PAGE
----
A second concern raised by distributors is the risk of civil liability in some jurisdictions if they sell funds to investors that are not in the positive target market, even if justifiable.

Although a proportionately defined target market should lead to few negative target market exceptions, it is still clear that a framework for reporting is required, Bennett says.

UK industry body TISA has landed on a pragmatic compromise based on transaction reporting and consistency. It has proposed a template for transaction reporting that focuses on just two fields – client type and distribution strategy – from the target market section of the European MiFID Template. 

Progress towards the impending MiFID II target market requirements is much discussed. Most manufacturers are starting to include data designating the target market in their product development life-cycle – and the good news is that many asset managers are confident most of their product ranges are suitable for retail investors.

But Greg Glass, director at fund management consultancy Alpha FMC, points out that it only takes one product that is not suitable for the manufacturer to incur a complex data management reporting liability: “If products are bundled, such as a fund-of-funds, then the appropriateness of the bundle needs to be considered in total, and the entity manufacturing the bundled product can in some cases become product manufacturer and needs to make a designation of the target market.”

Bodies including TISA have co-ordinated an industry standard for the exchange of data that requires distributors to provide information to fund manufacturers and highlight any product that has been wrongly sold to a retail investor. The industry is in the process of implementing these specifications and most asset managers intend to report on an exception basis.

But on the issue of identifying and remedying breaches, there has been little reported discussion about how any remediation might be delivered. In practice, this will require substantial communication and data exchange between various parties in the distribution chain.

Meeting the MiFID II requirement is dependent on a chain of co-operation between fund manufacturers and distributors. Fund managers insist they are prepared to meet their MiFID II target market requirements, but some raise questions about the level of co-operation between fund managers and their distributors.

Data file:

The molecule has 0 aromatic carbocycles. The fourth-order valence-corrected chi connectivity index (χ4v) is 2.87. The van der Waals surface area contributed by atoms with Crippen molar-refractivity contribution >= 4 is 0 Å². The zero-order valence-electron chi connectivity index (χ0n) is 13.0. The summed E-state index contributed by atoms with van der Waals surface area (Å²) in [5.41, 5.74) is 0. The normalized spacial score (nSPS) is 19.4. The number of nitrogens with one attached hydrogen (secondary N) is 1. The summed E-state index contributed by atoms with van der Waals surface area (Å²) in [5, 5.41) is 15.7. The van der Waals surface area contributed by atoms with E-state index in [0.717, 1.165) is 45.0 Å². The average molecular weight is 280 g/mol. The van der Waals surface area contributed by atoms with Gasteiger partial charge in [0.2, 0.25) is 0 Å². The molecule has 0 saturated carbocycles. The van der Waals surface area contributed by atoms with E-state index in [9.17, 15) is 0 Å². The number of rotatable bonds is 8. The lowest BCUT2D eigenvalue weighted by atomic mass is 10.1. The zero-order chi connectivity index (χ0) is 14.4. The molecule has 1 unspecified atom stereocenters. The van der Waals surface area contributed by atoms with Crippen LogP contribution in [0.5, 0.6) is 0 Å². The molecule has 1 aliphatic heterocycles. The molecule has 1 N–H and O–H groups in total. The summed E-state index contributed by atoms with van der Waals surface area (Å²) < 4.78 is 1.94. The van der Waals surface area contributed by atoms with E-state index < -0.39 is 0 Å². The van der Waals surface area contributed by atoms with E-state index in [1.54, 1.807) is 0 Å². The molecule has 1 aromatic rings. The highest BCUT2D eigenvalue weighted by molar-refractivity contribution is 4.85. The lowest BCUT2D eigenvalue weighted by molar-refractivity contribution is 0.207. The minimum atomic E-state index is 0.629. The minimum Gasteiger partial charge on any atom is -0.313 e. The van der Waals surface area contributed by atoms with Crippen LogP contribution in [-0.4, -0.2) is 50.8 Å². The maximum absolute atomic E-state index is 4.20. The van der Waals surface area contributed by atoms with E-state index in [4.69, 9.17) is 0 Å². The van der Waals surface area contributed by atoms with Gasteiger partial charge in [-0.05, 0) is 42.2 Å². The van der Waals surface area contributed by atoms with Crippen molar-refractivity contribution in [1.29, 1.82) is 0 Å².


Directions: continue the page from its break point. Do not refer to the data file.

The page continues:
Rob Swan, head of UK business development at technology firm Calastone, believes fund managers are better prepared than distributors and that they are preparing their target market data to pass down. But he says that depending on the country, distributors range from ready to nowhere near.

“Some distributors already pass data, so it is not a big leap. Others have never passed data and so the work required is immense and something even now they are not prepared for.”

He adds: “As an example, I was in Germany this week meeting distributors. Some of them told me that they were not going to pass any data on behalf of MiFID until they were legally bound to!”

Pragmatic approach
Some feel that the ability – or simply willingness – of a distributor to pass on market information should be part of a fund manufacturer’s due diligence when embarking on a distribution relationship.

Bennett believes ongoing distributor due diligence processes, such as those that have been in operation in Luxembourg for years, should be extended to cover target market. 

He says it is a pragmatic approach to addressing distributor target market oversight for many less complicated products. The alternative is a data-driven solution based on sales data.

Bennett says providing specific information on customers would be too great a burden on distributors and should not form part of due diligence. Instead, due diligence should focus on providing information on the distributor’s processes for taking account of the fund manager’s target market assessment. 

However, while standards are developing around due diligence, the process remains a manual, bilateral process, which means distributors are having to complete many questionnaires covering much the same information. This may contribute to the low initial response rate experienced by many fund managers and intermediaries.

MiFID II’s requirement that funds are sold to appropriate target markets is an important additional protection for retail investors. Time will tell how easy it is to achieve in practice.

©2017 funds europe